As the parent of two teenagers, I often find my parenting words of wisdom mirrors that to which I share or have experienced over the course of my years in HR. The connection is that in HR we interact and support people, as a parent, I am merely just attempting to raise good people (to whom will enter the workforce and be the people that HR interacts and supports).

As people, we often learn behaviors (good or bad) from others and apply those behaviors as being “normal” in later situations. I feel that the words parent and leader can often interchangeable. I share that interpretation based on a recent experience to which both of my sons encountered and the deep conversation that followed it.

How we communicate and respond to situations not only reflects on us, as leaders, but impresses those experiences on others. My friend Lisa used the word “decorum” and that many fail to have that sense of integrity or situational awareness as leaders. The ability as leaders to recognize when our behavior reaches that point of being nasty, unprofessional and intolerable for those who experience it. In the situation my sons encountered, a parent began throwing a tantrum, directing their wrath on a teenager in front of their child and others. Their behavior resulted in fear, intimidation and embarrassment for those who witnessed it. Unfortunately we experience similar behavior in interactions in the workplace from others, including those who lead.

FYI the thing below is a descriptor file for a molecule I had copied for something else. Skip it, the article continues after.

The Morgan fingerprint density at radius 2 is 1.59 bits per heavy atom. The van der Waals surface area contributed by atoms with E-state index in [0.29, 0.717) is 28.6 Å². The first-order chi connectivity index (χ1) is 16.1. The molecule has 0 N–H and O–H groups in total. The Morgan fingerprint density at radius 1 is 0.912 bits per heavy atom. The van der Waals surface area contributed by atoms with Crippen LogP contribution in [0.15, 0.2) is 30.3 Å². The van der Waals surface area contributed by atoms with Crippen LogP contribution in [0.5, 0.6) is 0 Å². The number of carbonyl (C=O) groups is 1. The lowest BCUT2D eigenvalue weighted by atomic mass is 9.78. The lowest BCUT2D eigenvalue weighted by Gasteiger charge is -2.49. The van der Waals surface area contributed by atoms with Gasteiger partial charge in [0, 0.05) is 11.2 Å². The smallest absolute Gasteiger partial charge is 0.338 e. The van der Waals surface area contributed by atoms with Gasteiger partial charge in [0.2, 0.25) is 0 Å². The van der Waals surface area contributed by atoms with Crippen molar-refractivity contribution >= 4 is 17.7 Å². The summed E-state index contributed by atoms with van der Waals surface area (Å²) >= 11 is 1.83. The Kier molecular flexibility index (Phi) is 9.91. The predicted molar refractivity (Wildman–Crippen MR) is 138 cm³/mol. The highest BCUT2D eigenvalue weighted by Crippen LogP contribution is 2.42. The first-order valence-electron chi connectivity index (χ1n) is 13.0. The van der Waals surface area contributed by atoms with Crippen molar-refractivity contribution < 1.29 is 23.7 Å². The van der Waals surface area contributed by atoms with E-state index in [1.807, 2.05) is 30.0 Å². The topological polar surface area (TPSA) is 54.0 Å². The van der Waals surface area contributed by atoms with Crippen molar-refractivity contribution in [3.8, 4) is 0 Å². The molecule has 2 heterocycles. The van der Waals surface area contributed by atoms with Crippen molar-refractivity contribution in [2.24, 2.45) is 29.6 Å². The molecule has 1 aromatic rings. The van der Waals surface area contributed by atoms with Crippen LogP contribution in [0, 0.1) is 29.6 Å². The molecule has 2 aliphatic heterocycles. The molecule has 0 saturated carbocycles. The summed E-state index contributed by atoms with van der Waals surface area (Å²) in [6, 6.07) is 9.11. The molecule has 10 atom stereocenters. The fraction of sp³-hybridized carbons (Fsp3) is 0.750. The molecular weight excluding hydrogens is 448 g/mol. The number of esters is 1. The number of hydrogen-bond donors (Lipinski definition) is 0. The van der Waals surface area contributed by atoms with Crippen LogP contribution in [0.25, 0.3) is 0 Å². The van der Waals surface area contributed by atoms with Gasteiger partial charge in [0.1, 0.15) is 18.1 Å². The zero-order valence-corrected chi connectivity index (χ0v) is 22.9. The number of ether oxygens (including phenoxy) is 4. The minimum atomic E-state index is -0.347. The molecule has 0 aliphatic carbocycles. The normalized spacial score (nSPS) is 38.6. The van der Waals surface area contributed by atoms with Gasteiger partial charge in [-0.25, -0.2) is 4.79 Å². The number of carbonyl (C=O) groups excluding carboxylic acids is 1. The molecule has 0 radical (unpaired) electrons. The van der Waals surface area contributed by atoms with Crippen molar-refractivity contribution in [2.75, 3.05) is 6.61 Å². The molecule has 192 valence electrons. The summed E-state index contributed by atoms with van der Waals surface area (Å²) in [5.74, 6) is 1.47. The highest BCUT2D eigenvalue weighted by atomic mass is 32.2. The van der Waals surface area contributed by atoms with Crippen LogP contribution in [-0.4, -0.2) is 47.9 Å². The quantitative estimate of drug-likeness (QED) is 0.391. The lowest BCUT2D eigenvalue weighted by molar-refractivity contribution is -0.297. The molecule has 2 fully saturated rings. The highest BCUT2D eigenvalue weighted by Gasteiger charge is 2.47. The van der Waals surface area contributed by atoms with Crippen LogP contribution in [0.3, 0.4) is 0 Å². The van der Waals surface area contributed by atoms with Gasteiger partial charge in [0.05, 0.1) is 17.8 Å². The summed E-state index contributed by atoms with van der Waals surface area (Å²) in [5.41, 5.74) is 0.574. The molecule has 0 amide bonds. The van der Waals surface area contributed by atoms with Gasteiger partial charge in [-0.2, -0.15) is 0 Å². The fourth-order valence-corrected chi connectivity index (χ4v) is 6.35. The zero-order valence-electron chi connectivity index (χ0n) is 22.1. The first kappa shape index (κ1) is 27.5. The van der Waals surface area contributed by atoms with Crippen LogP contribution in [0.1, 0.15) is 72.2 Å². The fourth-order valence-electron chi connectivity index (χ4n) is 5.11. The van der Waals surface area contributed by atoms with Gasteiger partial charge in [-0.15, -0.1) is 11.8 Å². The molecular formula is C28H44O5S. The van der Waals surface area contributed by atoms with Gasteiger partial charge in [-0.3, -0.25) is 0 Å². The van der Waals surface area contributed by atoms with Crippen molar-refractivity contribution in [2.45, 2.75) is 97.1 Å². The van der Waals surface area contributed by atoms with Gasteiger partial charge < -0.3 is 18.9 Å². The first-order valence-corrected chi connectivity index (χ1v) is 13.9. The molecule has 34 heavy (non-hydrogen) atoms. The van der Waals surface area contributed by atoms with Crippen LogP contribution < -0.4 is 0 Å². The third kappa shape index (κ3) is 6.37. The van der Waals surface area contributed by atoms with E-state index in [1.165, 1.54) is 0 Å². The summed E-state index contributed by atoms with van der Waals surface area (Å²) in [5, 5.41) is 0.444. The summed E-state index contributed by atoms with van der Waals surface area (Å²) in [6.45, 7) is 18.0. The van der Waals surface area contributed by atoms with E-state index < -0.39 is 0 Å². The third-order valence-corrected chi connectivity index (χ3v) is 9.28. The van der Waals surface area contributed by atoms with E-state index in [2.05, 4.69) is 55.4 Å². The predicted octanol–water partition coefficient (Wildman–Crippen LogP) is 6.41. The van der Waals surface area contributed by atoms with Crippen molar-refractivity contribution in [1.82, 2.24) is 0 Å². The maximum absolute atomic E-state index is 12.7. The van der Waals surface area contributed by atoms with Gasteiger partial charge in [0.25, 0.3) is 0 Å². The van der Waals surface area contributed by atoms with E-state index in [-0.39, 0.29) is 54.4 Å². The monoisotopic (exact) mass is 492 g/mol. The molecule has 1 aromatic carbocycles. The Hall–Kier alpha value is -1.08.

As my sons and I discussed this experience more in depth, I shared that this can be translated directly into our role as leaders in the workplace, our community and in life. It is these behaviors that we exhibit towards others which create self-reflection moments.

If you were to rewind and watch your actions and interactions, are you acting like a leader you would want to work for yourself? We often judge others in their actions but fail to put the mirror up to ourselves to validate (or correction check) when we fail to live up to our “standard” of decorum in how we portray, interact and communicate with others. Because we are human, we may have one of “those moments” to which we can identify, learn and move forward from. Sometimes due to continued exposure “those moments” become our everyday, and that does not make your intolerable behavior ok in any situation.

So are you the leader you would want to work for?